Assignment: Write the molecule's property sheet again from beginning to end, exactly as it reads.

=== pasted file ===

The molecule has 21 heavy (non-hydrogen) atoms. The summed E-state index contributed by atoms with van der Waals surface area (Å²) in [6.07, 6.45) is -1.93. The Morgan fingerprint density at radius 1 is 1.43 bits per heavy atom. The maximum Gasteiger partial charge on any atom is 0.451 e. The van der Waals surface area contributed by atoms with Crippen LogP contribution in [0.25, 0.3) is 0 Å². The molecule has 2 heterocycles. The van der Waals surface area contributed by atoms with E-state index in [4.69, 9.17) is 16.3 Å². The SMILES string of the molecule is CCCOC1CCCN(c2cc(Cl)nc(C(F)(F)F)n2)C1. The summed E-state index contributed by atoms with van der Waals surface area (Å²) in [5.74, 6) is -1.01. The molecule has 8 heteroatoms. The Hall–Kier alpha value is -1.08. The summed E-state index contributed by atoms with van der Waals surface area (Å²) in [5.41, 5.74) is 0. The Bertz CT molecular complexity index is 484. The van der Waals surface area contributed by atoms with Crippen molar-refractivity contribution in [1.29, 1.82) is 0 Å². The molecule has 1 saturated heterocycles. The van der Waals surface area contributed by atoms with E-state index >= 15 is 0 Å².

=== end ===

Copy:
The molecule has 21 heavy (non-hydrogen) atoms. The summed E-state index contributed by atoms with van der Waals surface area (Å²) in [6.07, 6.45) is -1.93. The Morgan fingerprint density at radius 1 is 1.43 bits per heavy atom. The maximum Gasteiger partial charge on any atom is 0.451 e. The van der Waals surface area contributed by atoms with Crippen LogP contribution in [0.25, 0.3) is 0 Å². The molecule has 2 heterocycles. The van der Waals surface area contributed by atoms with E-state index in [4.69, 9.17) is 16.3 Å². The SMILES string of the molecule is CCCOC1CCCN(c2cc(Cl)nc(C(F)(F)F)n2)C1. The summed E-state index contributed by atoms with van der Waals surface area (Å²) in [5.74, 6) is -1.01. The molecule has 8 heteroatoms. The Hall–Kier alpha value is -1.08. The summed E-state index contributed by atoms with van der Waals surface area (Å²) in [5.41, 5.74) is 0. The Bertz CT molecular complexity index is 484. The van der Waals surface area contributed by atoms with Crippen molar-refractivity contribution in [1.29, 1.82) is 0 Å². The molecule has 1 saturated heterocycles. The van der Waals surface area contributed by atoms with E-state index >= 15 is 0 Å².